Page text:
What is a Waterpark? Have you ever been to a waterpark? Answer: Allow time for responses. What kind of theme did it have? Answer: Responses will vary, but may include the following: Tropical island c Ice mountains c Pirate island Jungle safari What types of rides did you go on? Answer: Responses may include the following: Winding rivers Wave pools Various slides Spray fountains Splash pads A waterpark is a theme park that features many types of water attractions, such as wave pools, water slides and winding rivers. Waterparks are very different from traditional pools. Waterparks can have different types of moving water. Many of the rides copy nature. For example: A winding river is a long, narrow shallow pool that flows like a river. The current is usually slow and people ride along on rafts or tubes. A wave pool is a pool that has waves similar to ocean waves. River rapids are designed to be similar to the part of a river where the current is fast and splashing water creates white water.
Be Water Smart at the Waterpark Waterpark rides are designed to be fun and exciting. Many people who go to a waterpark are there for the first time. They may not know about waterpark rides and attractions. Often they are so excited that they do not read the rules and procedures. Although ride manufacturers spend many hours developing the safest procedures for the rides, people must do their part to be water smart. They must follow the procedures and rules to remain safe. Safety procedures may include: The type of clothing worn. The correct position to be in. How people get on the ride. How people exit the ride. The amount of time between riders. Some safety rules you might see at a waterpark include: Remain in the tube at all times on a winding river. Get and stay in the proper position when going down a water slide. Always enter a wave pool from the zero depth; do not jump in from the side. (Zero depth is the shallow end of the pool where the water meets the concrete. It allows people to walk into the pool the way you walk into the ocean or a lake.) Some rides or attractions have height or weight requirements to make sure a person is able to safely use the ride. Some rides or attractions require strong swimming skills. If the attraction has a strong current or large waves, this could cause trouble for someone who is not a strong swimmer Water Slides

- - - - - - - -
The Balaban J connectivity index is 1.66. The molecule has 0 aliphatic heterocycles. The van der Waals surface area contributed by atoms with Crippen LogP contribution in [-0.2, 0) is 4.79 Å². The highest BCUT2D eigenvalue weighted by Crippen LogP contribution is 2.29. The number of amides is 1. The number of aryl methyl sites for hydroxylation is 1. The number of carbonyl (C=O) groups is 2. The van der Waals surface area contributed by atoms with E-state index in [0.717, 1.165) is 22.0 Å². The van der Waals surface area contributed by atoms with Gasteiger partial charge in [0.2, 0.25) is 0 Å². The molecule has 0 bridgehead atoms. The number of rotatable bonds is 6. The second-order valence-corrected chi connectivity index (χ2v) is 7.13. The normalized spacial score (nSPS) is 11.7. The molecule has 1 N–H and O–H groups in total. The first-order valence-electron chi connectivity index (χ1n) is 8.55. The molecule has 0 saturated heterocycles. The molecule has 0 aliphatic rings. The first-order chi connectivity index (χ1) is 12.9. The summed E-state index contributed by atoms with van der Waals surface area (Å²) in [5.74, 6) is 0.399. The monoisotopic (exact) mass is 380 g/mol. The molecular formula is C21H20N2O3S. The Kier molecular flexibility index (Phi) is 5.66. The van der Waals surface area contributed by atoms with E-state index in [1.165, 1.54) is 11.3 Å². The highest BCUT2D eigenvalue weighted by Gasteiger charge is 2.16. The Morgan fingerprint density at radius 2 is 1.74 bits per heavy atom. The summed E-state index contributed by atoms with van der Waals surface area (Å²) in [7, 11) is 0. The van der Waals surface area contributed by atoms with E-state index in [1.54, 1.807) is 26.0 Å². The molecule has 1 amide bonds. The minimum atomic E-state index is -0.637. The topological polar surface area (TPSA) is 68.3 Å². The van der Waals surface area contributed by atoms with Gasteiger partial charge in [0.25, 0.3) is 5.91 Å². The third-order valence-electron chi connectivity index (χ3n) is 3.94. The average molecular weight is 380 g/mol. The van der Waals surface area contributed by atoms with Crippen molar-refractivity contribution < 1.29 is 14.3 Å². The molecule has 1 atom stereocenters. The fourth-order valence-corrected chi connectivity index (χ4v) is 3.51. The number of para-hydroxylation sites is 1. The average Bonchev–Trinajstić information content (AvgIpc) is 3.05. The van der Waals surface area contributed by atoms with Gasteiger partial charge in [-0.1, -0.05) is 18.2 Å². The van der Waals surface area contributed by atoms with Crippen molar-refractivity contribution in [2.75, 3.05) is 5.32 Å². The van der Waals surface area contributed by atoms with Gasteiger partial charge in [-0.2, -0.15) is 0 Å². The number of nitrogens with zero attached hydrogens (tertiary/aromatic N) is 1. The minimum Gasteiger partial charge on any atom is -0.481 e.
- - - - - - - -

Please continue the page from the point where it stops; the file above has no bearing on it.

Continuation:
Popular attractions at waterparks are the water slides. A water slide is a large slide that has water running down it and slides into a landing pool, or catch pool. A free-fall drop slide (also called a speed slide) is a steep slide that appears to drop straight down. Speeds can reach about 30 miles per hour or more. The bottom of the slide levels off and has a slowing down section, or run-out, at the end of the ride. Some slides have a series of bumps and dips. Some slides have curves. Another word for water slide is flume, which is a narrow passage that has water flowing through it. Lets talk about rules and procedures for a water slide. Lifeguards are positioned in different places on the slide. The lifeguard at the top is called the dispatcher. He or she: Makes sure the rider gets into the slide correctly. Makes sure the rider starts down the slide only when it is safe to do so. Enforces height and weight restrictions. Height restrictions make sure riders have the body control to ride safely. Weight restrictions make sure riders come down the slide at a safe speed. The lifeguard at the bottom of the slide is called the run-out or catch pool lifeguard. The catch pool lifeguard: Signals to the dispatcher when to send the next rider. Watches riders carefully as they exit the slide. Gives directions about how to exit the slide. Assists any riders who have difficulty. How to Ride a Water Slide